Bond managers have largely dismissed Friday's highly-anticipated European bank stress tests as a 'non-event', with the markets also showing a muted response.
The major UK banks have seen a 2% share price rise this morning, while French giants are about 1% higher.
However, bond markets have remained muted, with both the iTraxx Euro Senior Financials and iTraxx Euro Subordinated Financials CDS indices largely flat.
Ignis' Chris Bowie:
"This is a total non-event as they were not stringent enough. I honestly believe they have told the market nothing. The names who failed were all ones people expected to fail anyway. I would cite two particular concerns - the 6% Tier 1 ratio which was chosen, and the fact they did not include what might happen on a sovereign default.
Our analysis revealed another 30 banks would have failed if the Tier 1 ratio had been 7%. We do not really own the European banks; the only one of any material importance is Santander. While I do not want to totally dismiss it, we have done a lot of work on this subject for a number of weeks and the outcome was a non-event."
Henderson's John Pattullo:
"The reaction to the stress tests so far has been fairly mixed. The real winner is greater disclosure. There is lots of talk on the 6% Tier 1 ratio number, there would have been about another 10 banks failing if the number would have been 6.5%. Even so, the fears of a black hole have been put to the side.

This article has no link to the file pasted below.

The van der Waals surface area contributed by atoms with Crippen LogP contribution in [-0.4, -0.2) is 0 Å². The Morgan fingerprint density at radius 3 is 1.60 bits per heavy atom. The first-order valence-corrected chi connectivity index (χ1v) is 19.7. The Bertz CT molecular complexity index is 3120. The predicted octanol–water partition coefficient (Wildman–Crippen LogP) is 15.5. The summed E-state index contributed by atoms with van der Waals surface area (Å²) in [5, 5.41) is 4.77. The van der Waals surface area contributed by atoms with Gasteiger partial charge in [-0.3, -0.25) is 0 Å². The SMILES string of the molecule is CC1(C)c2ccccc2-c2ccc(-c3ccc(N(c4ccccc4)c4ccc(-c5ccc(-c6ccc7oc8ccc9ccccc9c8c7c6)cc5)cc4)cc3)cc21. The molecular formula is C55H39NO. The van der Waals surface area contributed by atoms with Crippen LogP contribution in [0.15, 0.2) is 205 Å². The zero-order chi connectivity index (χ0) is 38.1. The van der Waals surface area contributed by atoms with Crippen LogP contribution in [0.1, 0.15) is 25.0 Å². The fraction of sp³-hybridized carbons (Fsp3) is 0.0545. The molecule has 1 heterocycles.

For us as investors, we only look at the major European names and they all fared well. Sure, there are things which could have been more stringent, but we are no worse off by having these tests done. Transparency is definitely the winner."
Axa's Nick Hayes:
"I would agree with the Morgan Stanley analysis, which was slightly positive. But I do accept it was a non-event. The positive is definitely the more disclosure. On the negatives, the 6% Tier 1 could have been more stringent. Also, the quality of the ‘core' Tier 1 was loosely defined, which not many people are focussing on right now.
At least it will bring the focus back on the economic data, which has been a little weaker in the US and a tad stronger in Europe recently."
The increase in minimum AE contributions has had little impact on opt-out rates - with cessations after April increasing by less than two percentage points, data from The Pensions Regulator (TPR) shows.
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